Sarepta recently joined forces with leading rare disease organizations—including the EveryLife Foundation for Rare Diseases, Orchard Therapeutics, BioMarin Pharmaceutical, and Retrophin—to modernize newborn screening in the United States. The effort will assess the capacity of the current newborn screening system to keep pace with the rapid advances in gene therapy innovation and make recommendations to improve the system in order to meet the needs of people with rare diseases.
Newborn screening is a public health program that detects certain genetic, treatable conditions at birth. Despite the many achievements of NBS, there are limitations to the current system that cause significant delays between the availability of a treatment and initiation of newborn screening for a disease, putting infants and children at risk for preventable mortality and disability. Many rare but serious disorders, including Duchenne muscular dystrophy, now have approved treatments and promising pipelines yet progress toward access to newborn screen remains far slower than the pace of these medical advances.
“People with rare disease and their families should not be kept waiting when newborn screening has the ability to provide a diagnosis and earlier access to care,” said Stacey Frisk, Global Policy, Government and Patient Affairs at Sarepta. “Working hand-in-hand with the rare disease community, we’re affecting meaningful improvements in access to newborn screening.”
The average age of diagnosis of Duchenne in the U.S. has remained steady at 5 years of age for several decades, and there’s typically a gap of approximately 2.5 years between the time symptoms are observed to when a patient receives a definitive diagnosis. The modernization initiative with EveryLife is one of several efforts supported by Sarepta to improve newborn screening in the U.S., including two pilot studies in New York and North Carolina focused on developing evidence to support nationwide newborn screening for Duchenne.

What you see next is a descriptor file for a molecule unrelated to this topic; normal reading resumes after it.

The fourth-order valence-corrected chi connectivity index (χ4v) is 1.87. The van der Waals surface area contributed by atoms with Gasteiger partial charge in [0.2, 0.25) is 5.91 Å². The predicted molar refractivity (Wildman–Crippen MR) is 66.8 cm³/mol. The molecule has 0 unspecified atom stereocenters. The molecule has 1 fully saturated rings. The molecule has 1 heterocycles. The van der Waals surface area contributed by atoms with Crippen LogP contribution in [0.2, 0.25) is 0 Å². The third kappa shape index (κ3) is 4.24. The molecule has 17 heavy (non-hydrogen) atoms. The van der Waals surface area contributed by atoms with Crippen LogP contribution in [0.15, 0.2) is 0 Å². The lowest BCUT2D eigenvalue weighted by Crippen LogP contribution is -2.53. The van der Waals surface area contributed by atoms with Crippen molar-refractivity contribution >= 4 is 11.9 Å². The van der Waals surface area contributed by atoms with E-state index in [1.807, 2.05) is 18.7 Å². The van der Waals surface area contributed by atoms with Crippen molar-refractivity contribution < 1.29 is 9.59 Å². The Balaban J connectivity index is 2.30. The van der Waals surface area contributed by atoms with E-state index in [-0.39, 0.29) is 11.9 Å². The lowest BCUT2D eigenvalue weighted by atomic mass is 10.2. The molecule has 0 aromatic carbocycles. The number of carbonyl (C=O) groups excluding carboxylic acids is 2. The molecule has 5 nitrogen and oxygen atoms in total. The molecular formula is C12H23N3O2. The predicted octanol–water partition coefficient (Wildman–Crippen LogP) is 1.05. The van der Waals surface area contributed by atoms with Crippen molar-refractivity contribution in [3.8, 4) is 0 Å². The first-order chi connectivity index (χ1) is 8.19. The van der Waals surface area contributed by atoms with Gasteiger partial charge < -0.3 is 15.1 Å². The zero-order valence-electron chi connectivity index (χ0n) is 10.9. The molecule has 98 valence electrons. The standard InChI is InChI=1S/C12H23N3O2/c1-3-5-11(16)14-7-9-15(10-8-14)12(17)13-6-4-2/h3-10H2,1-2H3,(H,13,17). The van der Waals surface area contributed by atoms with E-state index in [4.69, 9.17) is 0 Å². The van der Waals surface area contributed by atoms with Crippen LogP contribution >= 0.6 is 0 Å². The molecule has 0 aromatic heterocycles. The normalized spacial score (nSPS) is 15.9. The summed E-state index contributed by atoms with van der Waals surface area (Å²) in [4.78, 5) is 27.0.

New York began screening for Duchenne and related neuromuscular disorders in October 2019 through a pilot study in 11 hospitals. Screening will soon be available to all babies in North Carolina through EarlyCheck, a program of RTI International. The studies in New York and North Carolina are collaborations with leading patient organizations and other industry partners, along with experts and leaders within National Institutes of Health, Centers for Disease Control and Prevention, clinical experts, and the broader Duchenne community.
“Duchenne is present at birth and the progression of irreversible muscle damage begins in infancy.” said Erin O’Rourke, senior director, Medical Affairs, Sarepta. “Newborn screening has the potential to eliminate the persistent diagnostic delay in Duchenne by identifying children shortly after birth to allow for earlier access to care including available treatment.”
Advocates & Innovators
Advocates & Innovators